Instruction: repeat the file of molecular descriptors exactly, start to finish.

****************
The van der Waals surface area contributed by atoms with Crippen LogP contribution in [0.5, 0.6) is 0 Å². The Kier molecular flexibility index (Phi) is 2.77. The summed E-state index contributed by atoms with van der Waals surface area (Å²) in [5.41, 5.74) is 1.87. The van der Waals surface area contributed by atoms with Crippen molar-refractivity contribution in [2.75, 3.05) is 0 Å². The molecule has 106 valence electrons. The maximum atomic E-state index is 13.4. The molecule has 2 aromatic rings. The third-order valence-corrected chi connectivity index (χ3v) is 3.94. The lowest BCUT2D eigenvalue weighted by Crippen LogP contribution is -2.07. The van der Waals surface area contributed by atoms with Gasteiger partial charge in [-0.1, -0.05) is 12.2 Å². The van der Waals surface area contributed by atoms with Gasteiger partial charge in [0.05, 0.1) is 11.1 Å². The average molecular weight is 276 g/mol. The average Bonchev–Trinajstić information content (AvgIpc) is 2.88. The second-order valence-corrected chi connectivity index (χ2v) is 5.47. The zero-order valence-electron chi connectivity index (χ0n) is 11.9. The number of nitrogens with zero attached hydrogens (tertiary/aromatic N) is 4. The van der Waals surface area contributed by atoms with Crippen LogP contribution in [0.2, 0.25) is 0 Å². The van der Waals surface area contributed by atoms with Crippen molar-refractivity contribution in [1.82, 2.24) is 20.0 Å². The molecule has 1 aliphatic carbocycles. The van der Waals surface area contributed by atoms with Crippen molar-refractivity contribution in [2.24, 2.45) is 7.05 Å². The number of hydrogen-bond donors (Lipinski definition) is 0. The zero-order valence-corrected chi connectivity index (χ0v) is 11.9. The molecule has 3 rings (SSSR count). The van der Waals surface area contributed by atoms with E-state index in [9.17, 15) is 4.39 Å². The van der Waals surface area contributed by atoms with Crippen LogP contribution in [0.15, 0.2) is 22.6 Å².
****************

The van der Waals surface area contributed by atoms with Crippen LogP contribution in [0.5, 0.6) is 0 Å². The Kier molecular flexibility index (Phi) is 2.77. The summed E-state index contributed by atoms with van der Waals surface area (Å²) in [5.41, 5.74) is 1.87. The van der Waals surface area contributed by atoms with Crippen molar-refractivity contribution in [2.75, 3.05) is 0 Å². The molecule has 106 valence electrons. The maximum atomic E-state index is 13.4. The molecule has 2 aromatic rings. The third-order valence-corrected chi connectivity index (χ3v) is 3.94. The lowest BCUT2D eigenvalue weighted by Crippen LogP contribution is -2.07. The van der Waals surface area contributed by atoms with Gasteiger partial charge in [-0.1, -0.05) is 12.2 Å². The van der Waals surface area contributed by atoms with Gasteiger partial charge in [0.05, 0.1) is 11.1 Å². The average molecular weight is 276 g/mol. The average Bonchev–Trinajstić information content (AvgIpc) is 2.88. The second-order valence-corrected chi connectivity index (χ2v) is 5.47. The zero-order valence-electron chi connectivity index (χ0n) is 11.9. The number of nitrogens with zero attached hydrogens (tertiary/aromatic N) is 4. The van der Waals surface area contributed by atoms with Crippen LogP contribution in [0.2, 0.25) is 0 Å². The van der Waals surface area contributed by atoms with Crippen molar-refractivity contribution in [1.82, 2.24) is 20.0 Å². The molecule has 1 aliphatic carbocycles. The van der Waals surface area contributed by atoms with Crippen molar-refractivity contribution in [2.24, 2.45) is 7.05 Å². The number of hydrogen-bond donors (Lipinski definition) is 0. The zero-order valence-corrected chi connectivity index (χ0v) is 11.9. The molecule has 3 rings (SSSR count). The van der Waals surface area contributed by atoms with E-state index in [9.17, 15) is 4.39 Å². The van der Waals surface area contributed by atoms with Crippen LogP contribution in [0.15, 0.2) is 22.6 Å².